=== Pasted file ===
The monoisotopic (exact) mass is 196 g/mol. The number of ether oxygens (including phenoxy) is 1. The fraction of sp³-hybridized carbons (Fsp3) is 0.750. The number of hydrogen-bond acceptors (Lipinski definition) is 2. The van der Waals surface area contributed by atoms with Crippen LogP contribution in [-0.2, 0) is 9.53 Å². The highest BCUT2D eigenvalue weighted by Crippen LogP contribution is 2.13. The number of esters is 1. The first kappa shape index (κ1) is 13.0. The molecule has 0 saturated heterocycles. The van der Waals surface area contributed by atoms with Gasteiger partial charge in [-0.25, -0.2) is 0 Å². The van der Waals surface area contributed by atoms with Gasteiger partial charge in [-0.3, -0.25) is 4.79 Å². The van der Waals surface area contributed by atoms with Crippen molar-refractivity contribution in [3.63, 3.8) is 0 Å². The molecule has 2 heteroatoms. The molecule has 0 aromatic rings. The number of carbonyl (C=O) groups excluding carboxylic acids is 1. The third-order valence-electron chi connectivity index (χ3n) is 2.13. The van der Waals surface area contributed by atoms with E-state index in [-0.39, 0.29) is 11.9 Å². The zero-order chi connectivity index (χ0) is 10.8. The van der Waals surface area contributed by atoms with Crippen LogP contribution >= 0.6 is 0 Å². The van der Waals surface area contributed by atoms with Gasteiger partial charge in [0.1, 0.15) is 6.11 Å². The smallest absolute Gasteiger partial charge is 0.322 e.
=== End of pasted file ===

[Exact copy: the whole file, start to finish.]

The monoisotopic (exact) mass is 196 g/mol. The number of ether oxygens (including phenoxy) is 1. The fraction of sp³-hybridized carbons (Fsp3) is 0.750. The number of hydrogen-bond acceptors (Lipinski definition) is 2. The van der Waals surface area contributed by atoms with Crippen LogP contribution in [-0.2, 0) is 9.53 Å². The highest BCUT2D eigenvalue weighted by Crippen LogP contribution is 2.13. The number of esters is 1. The first kappa shape index (κ1) is 13.0. The molecule has 0 saturated heterocycles. The van der Waals surface area contributed by atoms with Gasteiger partial charge in [-0.25, -0.2) is 0 Å². The van der Waals surface area contributed by atoms with Gasteiger partial charge in [-0.3, -0.25) is 4.79 Å². The van der Waals surface area contributed by atoms with Crippen molar-refractivity contribution in [3.63, 3.8) is 0 Å². The molecule has 2 heteroatoms. The molecule has 0 aromatic rings. The number of carbonyl (C=O) groups excluding carboxylic acids is 1. The third-order valence-electron chi connectivity index (χ3n) is 2.13. The van der Waals surface area contributed by atoms with E-state index in [-0.39, 0.29) is 11.9 Å². The zero-order chi connectivity index (χ0) is 10.8. The van der Waals surface area contributed by atoms with Crippen LogP contribution >= 0.6 is 0 Å². The van der Waals surface area contributed by atoms with Gasteiger partial charge in [0.1, 0.15) is 6.11 Å². The smallest absolute Gasteiger partial charge is 0.322 e.